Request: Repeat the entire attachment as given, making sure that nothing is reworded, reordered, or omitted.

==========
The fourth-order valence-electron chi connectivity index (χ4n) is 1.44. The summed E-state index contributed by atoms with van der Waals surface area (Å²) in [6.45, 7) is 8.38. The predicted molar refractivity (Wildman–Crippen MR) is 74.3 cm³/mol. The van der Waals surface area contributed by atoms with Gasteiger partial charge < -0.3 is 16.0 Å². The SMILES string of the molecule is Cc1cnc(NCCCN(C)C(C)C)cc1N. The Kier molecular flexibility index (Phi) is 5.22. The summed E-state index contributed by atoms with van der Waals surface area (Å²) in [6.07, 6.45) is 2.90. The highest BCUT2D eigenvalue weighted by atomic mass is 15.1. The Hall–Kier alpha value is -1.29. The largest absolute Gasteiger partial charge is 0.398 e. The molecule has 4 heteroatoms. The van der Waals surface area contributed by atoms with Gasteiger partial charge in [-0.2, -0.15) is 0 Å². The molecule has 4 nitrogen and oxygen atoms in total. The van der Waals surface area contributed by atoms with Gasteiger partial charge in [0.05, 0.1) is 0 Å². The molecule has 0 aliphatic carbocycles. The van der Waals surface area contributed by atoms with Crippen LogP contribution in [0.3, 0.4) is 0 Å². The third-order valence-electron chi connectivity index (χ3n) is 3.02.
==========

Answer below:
The fourth-order valence-electron chi connectivity index (χ4n) is 1.44. The summed E-state index contributed by atoms with van der Waals surface area (Å²) in [6.45, 7) is 8.38. The predicted molar refractivity (Wildman–Crippen MR) is 74.3 cm³/mol. The van der Waals surface area contributed by atoms with Gasteiger partial charge < -0.3 is 16.0 Å². The SMILES string of the molecule is Cc1cnc(NCCCN(C)C(C)C)cc1N. The Kier molecular flexibility index (Phi) is 5.22. The summed E-state index contributed by atoms with van der Waals surface area (Å²) in [6.07, 6.45) is 2.90. The highest BCUT2D eigenvalue weighted by atomic mass is 15.1. The Hall–Kier alpha value is -1.29. The largest absolute Gasteiger partial charge is 0.398 e. The molecule has 4 heteroatoms. The van der Waals surface area contributed by atoms with Gasteiger partial charge in [-0.2, -0.15) is 0 Å². The molecule has 4 nitrogen and oxygen atoms in total. The van der Waals surface area contributed by atoms with Gasteiger partial charge in [0.05, 0.1) is 0 Å². The molecule has 0 aliphatic carbocycles. The van der Waals surface area contributed by atoms with Crippen LogP contribution in [0.3, 0.4) is 0 Å². The third-order valence-electron chi connectivity index (χ3n) is 3.02.